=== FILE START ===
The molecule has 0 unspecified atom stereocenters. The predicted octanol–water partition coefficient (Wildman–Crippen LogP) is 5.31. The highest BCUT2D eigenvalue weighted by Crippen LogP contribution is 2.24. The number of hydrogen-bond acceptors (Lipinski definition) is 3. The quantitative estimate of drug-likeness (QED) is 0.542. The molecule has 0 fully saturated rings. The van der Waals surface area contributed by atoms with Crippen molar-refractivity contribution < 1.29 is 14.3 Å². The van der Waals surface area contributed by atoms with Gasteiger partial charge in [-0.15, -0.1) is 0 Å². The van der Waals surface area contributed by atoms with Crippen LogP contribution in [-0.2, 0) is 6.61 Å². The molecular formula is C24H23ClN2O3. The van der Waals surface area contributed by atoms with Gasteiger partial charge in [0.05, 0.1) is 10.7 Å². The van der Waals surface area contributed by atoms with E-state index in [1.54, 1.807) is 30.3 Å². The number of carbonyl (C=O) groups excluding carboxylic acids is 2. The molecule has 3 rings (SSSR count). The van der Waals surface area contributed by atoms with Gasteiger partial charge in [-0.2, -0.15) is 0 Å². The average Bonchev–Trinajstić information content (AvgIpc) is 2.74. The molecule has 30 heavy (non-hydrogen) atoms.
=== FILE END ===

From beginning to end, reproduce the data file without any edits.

The molecule has 0 unspecified atom stereocenters. The predicted octanol–water partition coefficient (Wildman–Crippen LogP) is 5.31. The highest BCUT2D eigenvalue weighted by Crippen LogP contribution is 2.24. The number of hydrogen-bond acceptors (Lipinski definition) is 3. The quantitative estimate of drug-likeness (QED) is 0.542. The molecule has 0 fully saturated rings. The van der Waals surface area contributed by atoms with Crippen molar-refractivity contribution < 1.29 is 14.3 Å². The van der Waals surface area contributed by atoms with Gasteiger partial charge in [-0.15, -0.1) is 0 Å². The van der Waals surface area contributed by atoms with Crippen LogP contribution in [-0.2, 0) is 6.61 Å². The molecular formula is C24H23ClN2O3. The van der Waals surface area contributed by atoms with Gasteiger partial charge in [0.05, 0.1) is 10.7 Å². The van der Waals surface area contributed by atoms with E-state index in [1.54, 1.807) is 30.3 Å². The number of carbonyl (C=O) groups excluding carboxylic acids is 2. The molecule has 3 rings (SSSR count). The van der Waals surface area contributed by atoms with Gasteiger partial charge in [-0.2, -0.15) is 0 Å². The average Bonchev–Trinajstić information content (AvgIpc) is 2.74. The molecule has 30 heavy (non-hydrogen) atoms.